EU project prototypes methanol fuel cell for ships
After nearly one and a half years of research and development, the EU-funded METHAPU (‘Validation of renewable methanol based auxiliary power systems for commercial vessels’) project is about
to start trials on a prototype of a methanol-based solid oxide fuel cell (SOFC) unit.
The protoype will be tried and tested for performance and emissions under real-life conditions onboard a car transport vessel involved in international trade.
According to the independent Norwegian organisation Det Norske Veritas (DNV), one of the five project partners, the world’s fleet of ships is the source of 2% of global carbon dioxide
emissions, 10% to 15% of nitrous oxides (NOx) and 4% to 6% of sulphur oxides. DNV specialises in risk management in various areas and operates internationally. ‘Fuel cells represent an
interesting possible solution to the problem of reducing local and regional emissions,’ the DNV comments in its report on ‘Fuel cells in ships: safety & reliability’. ‘The technology is,
however, still fairly unproven.’
This is what the ?2 million METHAPU project, to which the EU contributes ?1 million, is set to change: The one-year trial will help to assess the maturity of methanol-based technology and its
suitability for daily use in the shipping sector. At the same time, the test will make it possible to quantify the short-term and long-term environmental impact of such a system in comparison
with conventional systems. These systems still tend to rely on battery power or generators to provide power independent of the ship’s propulsion source or main electric system.
While the prototype unit will only produce 20 kilowatt (kW), it could, for example, be comprised of four 250 kW modules and hence provide about 1 megawatt (MW) of auxiliary power, explains
application engineer Carl-Erik SandstrÃƒÆ’Ã‚Â¶m from Wärtsilä, the Finnish engine manufacturer which is responsible for coordinating the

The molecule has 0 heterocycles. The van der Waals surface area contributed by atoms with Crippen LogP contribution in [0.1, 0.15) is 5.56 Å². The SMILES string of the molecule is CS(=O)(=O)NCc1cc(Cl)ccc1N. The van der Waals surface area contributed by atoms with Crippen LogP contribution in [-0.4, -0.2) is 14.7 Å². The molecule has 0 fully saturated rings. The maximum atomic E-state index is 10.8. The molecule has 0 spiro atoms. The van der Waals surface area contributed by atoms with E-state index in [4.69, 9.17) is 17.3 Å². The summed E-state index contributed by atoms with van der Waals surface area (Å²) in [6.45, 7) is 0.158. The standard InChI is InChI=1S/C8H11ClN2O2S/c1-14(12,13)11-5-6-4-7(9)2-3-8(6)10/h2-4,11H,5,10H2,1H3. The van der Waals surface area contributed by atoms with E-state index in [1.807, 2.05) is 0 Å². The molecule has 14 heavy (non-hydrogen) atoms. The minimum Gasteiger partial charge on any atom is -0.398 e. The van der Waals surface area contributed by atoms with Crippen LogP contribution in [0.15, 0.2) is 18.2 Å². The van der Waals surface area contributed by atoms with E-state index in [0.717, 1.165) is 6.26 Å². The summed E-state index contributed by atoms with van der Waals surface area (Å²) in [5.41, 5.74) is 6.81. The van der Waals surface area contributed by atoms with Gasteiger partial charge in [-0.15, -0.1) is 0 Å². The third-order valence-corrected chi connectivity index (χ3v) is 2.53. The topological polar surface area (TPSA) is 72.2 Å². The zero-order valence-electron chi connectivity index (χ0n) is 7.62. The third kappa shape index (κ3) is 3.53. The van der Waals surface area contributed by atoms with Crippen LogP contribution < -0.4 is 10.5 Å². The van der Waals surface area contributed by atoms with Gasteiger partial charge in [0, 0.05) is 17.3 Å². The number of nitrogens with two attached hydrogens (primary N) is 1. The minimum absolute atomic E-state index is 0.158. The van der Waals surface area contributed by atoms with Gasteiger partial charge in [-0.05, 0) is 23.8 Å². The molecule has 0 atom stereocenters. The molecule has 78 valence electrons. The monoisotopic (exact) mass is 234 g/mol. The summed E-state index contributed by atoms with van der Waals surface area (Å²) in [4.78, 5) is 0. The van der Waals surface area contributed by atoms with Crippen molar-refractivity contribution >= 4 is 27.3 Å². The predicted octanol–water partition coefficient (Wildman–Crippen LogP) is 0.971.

And yet, before the system can be incorporated into commercial vessels, there are still some hurdles that have to be overcome, mainly regarding fuel cell technology itself. ‘The SOFC type fuel
cell has not reached the same stage as, for instance, PEM [proton exchange membrane] fuel cells,’ Mr SandstrÃƒÆ’Ã‚Â¶m says. According to him,
challenges include high temperatures, as SOFCs generally operate in the temperature area between 600 and 900°. As a result, the challenge is ‘getting the components and the materials to
meet these environmental demands,’ Mr SandstrÃƒÆ’Ã‚Â¶m adds. ‘And then of course the life time of the fuel cells and the stacks. That’s the relevant
component in the whole system.’
Operational safety, however, should not give rise to concern, Mr SandstrÃƒÆ’Ã‚Â¶m thinks. Although the toxicity of methanol and its transformation into
hydrogen might create safety issues, he is confident that the ventilation system and gas detectors in the fuel cell room along with other systems will help to detect and prevent gas leakage.
And despite safety concerns, methanol is simply ‘very appropriate for this kind of technology,’ he says. ‘It’s available almost everywhere and it’s possible as a renewable fuel. In addition,
it’s a liquid.’
Mr SandstrÃƒÆ’Ã‚Â¶m believes in the project’s success and that the fuel cells will be applied in the future not only in auxiliary power systems on
ships, but also in onshore installations and power plants. And at some point, ‘it might be used for propulsion power [in the marine sector] as well,’ Mr
SandstrÃƒÆ’Ã‚Â¶m predicts. ‘It’s feasible if we try.’
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